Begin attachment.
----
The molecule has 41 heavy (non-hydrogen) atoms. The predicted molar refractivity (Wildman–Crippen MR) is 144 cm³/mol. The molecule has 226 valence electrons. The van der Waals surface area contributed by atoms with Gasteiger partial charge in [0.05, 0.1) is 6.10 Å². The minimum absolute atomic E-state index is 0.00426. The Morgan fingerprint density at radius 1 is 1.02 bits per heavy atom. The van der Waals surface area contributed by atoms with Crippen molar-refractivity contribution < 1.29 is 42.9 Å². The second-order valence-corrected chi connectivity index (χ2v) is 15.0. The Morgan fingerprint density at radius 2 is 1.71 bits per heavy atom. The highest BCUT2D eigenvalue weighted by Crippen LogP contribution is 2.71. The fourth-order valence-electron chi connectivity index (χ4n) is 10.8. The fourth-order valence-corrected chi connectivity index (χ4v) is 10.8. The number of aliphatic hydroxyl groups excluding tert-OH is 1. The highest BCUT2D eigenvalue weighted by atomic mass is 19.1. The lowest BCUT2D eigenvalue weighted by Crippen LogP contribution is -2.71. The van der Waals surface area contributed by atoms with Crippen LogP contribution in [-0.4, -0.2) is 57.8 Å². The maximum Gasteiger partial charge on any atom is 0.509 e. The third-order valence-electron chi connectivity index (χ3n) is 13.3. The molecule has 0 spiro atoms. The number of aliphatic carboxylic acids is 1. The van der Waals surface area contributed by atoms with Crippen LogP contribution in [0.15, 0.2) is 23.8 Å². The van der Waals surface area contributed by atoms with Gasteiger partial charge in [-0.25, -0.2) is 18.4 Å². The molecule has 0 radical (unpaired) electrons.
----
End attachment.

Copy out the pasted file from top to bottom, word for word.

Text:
The molecule has 41 heavy (non-hydrogen) atoms. The predicted molar refractivity (Wildman–Crippen MR) is 144 cm³/mol. The molecule has 226 valence electrons. The van der Waals surface area contributed by atoms with Gasteiger partial charge in [0.05, 0.1) is 6.10 Å². The minimum absolute atomic E-state index is 0.00426. The Morgan fingerprint density at radius 1 is 1.02 bits per heavy atom. The van der Waals surface area contributed by atoms with Crippen molar-refractivity contribution < 1.29 is 42.9 Å². The second-order valence-corrected chi connectivity index (χ2v) is 15.0. The Morgan fingerprint density at radius 2 is 1.71 bits per heavy atom. The highest BCUT2D eigenvalue weighted by Crippen LogP contribution is 2.71. The fourth-order valence-electron chi connectivity index (χ4n) is 10.8. The fourth-order valence-corrected chi connectivity index (χ4v) is 10.8. The number of aliphatic hydroxyl groups excluding tert-OH is 1. The highest BCUT2D eigenvalue weighted by atomic mass is 19.1. The lowest BCUT2D eigenvalue weighted by Crippen LogP contribution is -2.71. The van der Waals surface area contributed by atoms with Crippen LogP contribution in [-0.4, -0.2) is 57.8 Å². The maximum Gasteiger partial charge on any atom is 0.509 e. The third-order valence-electron chi connectivity index (χ3n) is 13.3. The molecule has 0 spiro atoms. The number of aliphatic carboxylic acids is 1. The van der Waals surface area contributed by atoms with Crippen LogP contribution in [0.15, 0.2) is 23.8 Å². The van der Waals surface area contributed by atoms with Gasteiger partial charge in [-0.25, -0.2) is 18.4 Å². The molecule has 0 radical (unpaired) electrons.